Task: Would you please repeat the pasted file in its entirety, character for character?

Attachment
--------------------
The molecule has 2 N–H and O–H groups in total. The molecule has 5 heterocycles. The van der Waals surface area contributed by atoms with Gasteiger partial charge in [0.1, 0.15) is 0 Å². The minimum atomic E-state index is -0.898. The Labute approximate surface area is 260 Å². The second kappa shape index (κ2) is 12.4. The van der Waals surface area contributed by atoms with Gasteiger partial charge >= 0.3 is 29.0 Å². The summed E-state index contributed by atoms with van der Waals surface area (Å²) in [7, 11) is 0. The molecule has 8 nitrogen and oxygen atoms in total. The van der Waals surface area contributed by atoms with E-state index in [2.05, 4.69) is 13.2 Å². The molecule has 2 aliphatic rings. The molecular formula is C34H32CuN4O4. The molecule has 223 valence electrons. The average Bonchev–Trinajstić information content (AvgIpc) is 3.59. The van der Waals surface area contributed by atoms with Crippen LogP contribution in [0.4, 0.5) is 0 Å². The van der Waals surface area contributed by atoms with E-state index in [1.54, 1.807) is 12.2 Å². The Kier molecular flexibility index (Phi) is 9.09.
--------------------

The molecule has 2 N–H and O–H groups in total. The molecule has 5 heterocycles. The van der Waals surface area contributed by atoms with Gasteiger partial charge in [0.1, 0.15) is 0 Å². The minimum atomic E-state index is -0.898. The Labute approximate surface area is 260 Å². The second kappa shape index (κ2) is 12.4. The van der Waals surface area contributed by atoms with Gasteiger partial charge >= 0.3 is 29.0 Å². The summed E-state index contributed by atoms with van der Waals surface area (Å²) in [7, 11) is 0. The molecule has 8 nitrogen and oxygen atoms in total. The van der Waals surface area contributed by atoms with E-state index in [2.05, 4.69) is 13.2 Å². The molecule has 2 aliphatic rings. The molecular formula is C34H32CuN4O4. The molecule has 223 valence electrons. The average Bonchev–Trinajstić information content (AvgIpc) is 3.59. The van der Waals surface area contributed by atoms with Crippen LogP contribution in [0.4, 0.5) is 0 Å². The van der Waals surface area contributed by atoms with E-state index in [1.54, 1.807) is 12.2 Å². The Kier molecular flexibility index (Phi) is 9.09.